In Humboldt County periods of intense rain, especially during the winter months, can lead to flooding in low-lying coastal regions and along riverbanks, posing a risk to structures and residents.
To manage these risks, the Federal Emergency Management Agency (FEMA) has established a set of regulations that aim to minimize the impact of flooding on human health and safety, as well as on property. These regulations are primarily implemented through the National Flood Insurance Program (NFIP), which provides insurance coverage for flood damage and encourages communities to adopt and enforce floodplain management regulations.
Here's how these regulations work:
- Flood Maps: FEMA develops Flood Insurance Rate Maps (FIRMs) that show flood hazard areas, known as Special Flood Hazard Areas (SFHAs). These maps outline different flood risk zones within a community, indicating the likelihood of flooding, from high-risk areas to moderate- and low-risk areas. The different SFHA zones are shown below.
- Zone A: Areas with a 1% annual chance of flooding and a 26% chance of flooding over the life of a 30‐year mortgage. Because detailed analyses are not performed for such areas; no depths or base flood elevations are shown within these zones.
- A1-A30: These are known as numbered A Zones (e.g., A7 or A14). This is the base floodplain where the FIRM shows a BFE (old format).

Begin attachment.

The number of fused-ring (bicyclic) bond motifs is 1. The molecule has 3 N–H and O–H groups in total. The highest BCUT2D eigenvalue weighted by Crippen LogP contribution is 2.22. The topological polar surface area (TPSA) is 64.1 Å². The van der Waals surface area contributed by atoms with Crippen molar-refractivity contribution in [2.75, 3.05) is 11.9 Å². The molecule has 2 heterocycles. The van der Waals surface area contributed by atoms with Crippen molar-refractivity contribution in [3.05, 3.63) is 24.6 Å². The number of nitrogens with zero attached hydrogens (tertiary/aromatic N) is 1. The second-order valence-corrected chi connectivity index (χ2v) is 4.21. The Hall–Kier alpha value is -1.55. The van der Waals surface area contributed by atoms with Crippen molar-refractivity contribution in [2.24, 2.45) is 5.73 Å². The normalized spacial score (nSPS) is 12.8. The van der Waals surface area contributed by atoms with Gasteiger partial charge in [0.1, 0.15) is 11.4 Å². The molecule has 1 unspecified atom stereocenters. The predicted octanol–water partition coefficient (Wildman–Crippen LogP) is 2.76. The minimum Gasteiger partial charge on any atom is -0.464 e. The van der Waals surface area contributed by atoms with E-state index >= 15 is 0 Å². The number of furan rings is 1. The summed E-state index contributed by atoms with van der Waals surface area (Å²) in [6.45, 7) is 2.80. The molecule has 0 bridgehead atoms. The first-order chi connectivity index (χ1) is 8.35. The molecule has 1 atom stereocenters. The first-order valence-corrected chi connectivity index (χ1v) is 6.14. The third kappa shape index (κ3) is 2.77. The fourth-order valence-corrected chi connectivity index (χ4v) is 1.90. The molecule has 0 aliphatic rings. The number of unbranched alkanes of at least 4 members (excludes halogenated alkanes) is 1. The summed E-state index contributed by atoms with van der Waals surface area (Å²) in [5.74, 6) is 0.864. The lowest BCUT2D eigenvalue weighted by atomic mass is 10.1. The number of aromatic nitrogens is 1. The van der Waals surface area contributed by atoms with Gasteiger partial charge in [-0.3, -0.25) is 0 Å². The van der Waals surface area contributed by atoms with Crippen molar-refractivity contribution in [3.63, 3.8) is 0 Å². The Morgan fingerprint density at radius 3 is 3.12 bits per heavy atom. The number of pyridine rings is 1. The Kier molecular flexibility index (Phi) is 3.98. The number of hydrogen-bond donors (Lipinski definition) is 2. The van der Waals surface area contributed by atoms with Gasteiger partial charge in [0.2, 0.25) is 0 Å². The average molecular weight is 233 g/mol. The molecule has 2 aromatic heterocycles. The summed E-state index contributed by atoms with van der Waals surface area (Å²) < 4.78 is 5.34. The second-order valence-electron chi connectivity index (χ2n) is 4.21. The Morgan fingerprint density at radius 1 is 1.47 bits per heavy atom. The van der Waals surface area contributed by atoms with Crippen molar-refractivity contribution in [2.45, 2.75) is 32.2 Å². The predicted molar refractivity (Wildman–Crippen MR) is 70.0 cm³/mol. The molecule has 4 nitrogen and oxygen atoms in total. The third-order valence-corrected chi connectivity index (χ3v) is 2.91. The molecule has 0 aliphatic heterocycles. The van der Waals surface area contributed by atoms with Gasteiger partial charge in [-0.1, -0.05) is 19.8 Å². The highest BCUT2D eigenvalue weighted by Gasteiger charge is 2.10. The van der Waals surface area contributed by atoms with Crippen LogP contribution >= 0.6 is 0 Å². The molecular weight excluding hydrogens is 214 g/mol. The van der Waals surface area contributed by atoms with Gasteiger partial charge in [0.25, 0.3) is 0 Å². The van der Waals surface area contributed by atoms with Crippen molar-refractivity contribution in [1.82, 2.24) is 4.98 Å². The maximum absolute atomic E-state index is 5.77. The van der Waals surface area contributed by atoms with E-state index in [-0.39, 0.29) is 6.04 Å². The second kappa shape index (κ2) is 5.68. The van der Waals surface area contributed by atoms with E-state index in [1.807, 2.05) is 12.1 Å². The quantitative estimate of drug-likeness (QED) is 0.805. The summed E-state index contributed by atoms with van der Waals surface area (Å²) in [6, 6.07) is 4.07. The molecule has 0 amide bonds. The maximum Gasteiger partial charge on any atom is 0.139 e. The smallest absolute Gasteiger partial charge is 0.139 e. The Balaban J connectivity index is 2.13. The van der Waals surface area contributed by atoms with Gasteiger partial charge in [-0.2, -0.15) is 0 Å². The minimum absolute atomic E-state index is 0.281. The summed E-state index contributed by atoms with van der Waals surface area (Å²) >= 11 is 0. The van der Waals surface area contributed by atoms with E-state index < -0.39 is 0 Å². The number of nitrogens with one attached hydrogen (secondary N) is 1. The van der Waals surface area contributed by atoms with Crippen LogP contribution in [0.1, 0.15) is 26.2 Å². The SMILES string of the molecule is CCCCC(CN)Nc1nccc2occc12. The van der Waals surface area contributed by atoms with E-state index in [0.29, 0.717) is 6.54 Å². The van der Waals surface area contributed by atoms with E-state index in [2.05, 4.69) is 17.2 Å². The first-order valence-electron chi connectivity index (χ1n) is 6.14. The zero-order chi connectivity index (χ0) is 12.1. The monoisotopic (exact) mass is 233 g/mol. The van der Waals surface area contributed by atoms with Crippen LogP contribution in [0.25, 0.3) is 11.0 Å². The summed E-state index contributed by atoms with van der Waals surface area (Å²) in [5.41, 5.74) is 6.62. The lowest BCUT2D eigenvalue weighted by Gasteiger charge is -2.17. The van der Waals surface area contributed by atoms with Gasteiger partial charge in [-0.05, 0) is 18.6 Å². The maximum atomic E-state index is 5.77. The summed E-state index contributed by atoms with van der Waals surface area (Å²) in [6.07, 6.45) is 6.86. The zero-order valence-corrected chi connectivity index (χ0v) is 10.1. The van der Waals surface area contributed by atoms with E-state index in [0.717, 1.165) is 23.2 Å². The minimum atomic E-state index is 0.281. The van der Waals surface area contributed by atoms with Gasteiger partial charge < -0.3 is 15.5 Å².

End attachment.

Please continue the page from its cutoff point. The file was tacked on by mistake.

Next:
- Zone AE: The base floodplain where base flood elevations are provided. AE Zones are now used on new format FIRMs instead of A1‐A30 Zones.
- Zone AH: Areas with a 1% annual chance of shallow flooding, usually in the form of a pond, with an average depth ranging from 1 to 3 feet. These areas have a 26% chance of flooding over the life of a 30‐year mortgage. Base flood elevations derived from detailed analyses are shown at selected intervals within these zones.
- Zone AO: River or stream flood hazard areas, and areas with a 1% or greater chance of shallow flooding each year, usually in the form of sheet flow, with an average depth ranging from 1 to 3 feet. These areas have a 26% chance of flooding over the life of a 30‐year mortgage. Average flood depths derived from detailed analyses are shown within these zones.
- Zone AR: Areas with a temporarily increased flood risk due to the building or restoration of a flood control system (such as a levee or a dam). Mandatory flood insurance purchase requirements will apply, but rates will not exceed the rates for unnumbered A zones if the structure is built or restored in compliance with Zone AR floodplain management regulations.
- Zone B and X (Shaded): Area of moderate flood hazard, usually the area between the limits of the 100‐ year and 500‐year floods. B Zones are also used to designate base floodplains of lesser hazards, such as areas protected by levees from 100‐year flood, or shallow flooding areas with average depths of less than one foot or drainage areas less than 1 square mile.